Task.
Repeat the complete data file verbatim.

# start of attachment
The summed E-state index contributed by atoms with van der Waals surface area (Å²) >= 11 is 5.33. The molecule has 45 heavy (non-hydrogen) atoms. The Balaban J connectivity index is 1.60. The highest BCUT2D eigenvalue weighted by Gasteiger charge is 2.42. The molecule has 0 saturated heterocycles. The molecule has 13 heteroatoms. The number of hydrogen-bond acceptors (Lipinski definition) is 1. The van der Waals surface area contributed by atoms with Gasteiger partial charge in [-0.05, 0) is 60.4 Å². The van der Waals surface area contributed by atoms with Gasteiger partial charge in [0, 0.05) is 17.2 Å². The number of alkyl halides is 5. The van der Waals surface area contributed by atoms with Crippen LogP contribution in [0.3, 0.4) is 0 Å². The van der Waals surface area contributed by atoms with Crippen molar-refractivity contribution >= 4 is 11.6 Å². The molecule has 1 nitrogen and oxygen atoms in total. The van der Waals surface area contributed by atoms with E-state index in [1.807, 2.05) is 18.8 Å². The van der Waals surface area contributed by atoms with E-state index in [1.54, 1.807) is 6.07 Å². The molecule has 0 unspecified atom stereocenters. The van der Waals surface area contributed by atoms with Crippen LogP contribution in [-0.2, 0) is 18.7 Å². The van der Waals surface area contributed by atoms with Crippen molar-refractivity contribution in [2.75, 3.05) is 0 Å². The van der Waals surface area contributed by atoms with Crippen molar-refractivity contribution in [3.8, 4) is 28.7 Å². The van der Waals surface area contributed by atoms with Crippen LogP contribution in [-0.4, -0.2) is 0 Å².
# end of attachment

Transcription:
The summed E-state index contributed by atoms with van der Waals surface area (Å²) >= 11 is 5.33. The molecule has 45 heavy (non-hydrogen) atoms. The Balaban J connectivity index is 1.60. The highest BCUT2D eigenvalue weighted by Gasteiger charge is 2.42. The molecule has 0 saturated heterocycles. The molecule has 13 heteroatoms. The number of hydrogen-bond acceptors (Lipinski definition) is 1. The van der Waals surface area contributed by atoms with Gasteiger partial charge in [-0.05, 0) is 60.4 Å². The van der Waals surface area contributed by atoms with Gasteiger partial charge in [0, 0.05) is 17.2 Å². The number of alkyl halides is 5. The van der Waals surface area contributed by atoms with Crippen LogP contribution in [0.3, 0.4) is 0 Å². The van der Waals surface area contributed by atoms with Crippen molar-refractivity contribution >= 4 is 11.6 Å². The molecule has 1 nitrogen and oxygen atoms in total. The van der Waals surface area contributed by atoms with E-state index in [1.807, 2.05) is 18.8 Å². The van der Waals surface area contributed by atoms with E-state index in [1.54, 1.807) is 6.07 Å². The molecule has 0 unspecified atom stereocenters. The van der Waals surface area contributed by atoms with Crippen LogP contribution in [-0.2, 0) is 18.7 Å². The van der Waals surface area contributed by atoms with Crippen molar-refractivity contribution in [2.75, 3.05) is 0 Å². The van der Waals surface area contributed by atoms with Crippen molar-refractivity contribution in [3.8, 4) is 28.7 Å². The van der Waals surface area contributed by atoms with Crippen LogP contribution in [-0.4, -0.2) is 0 Å².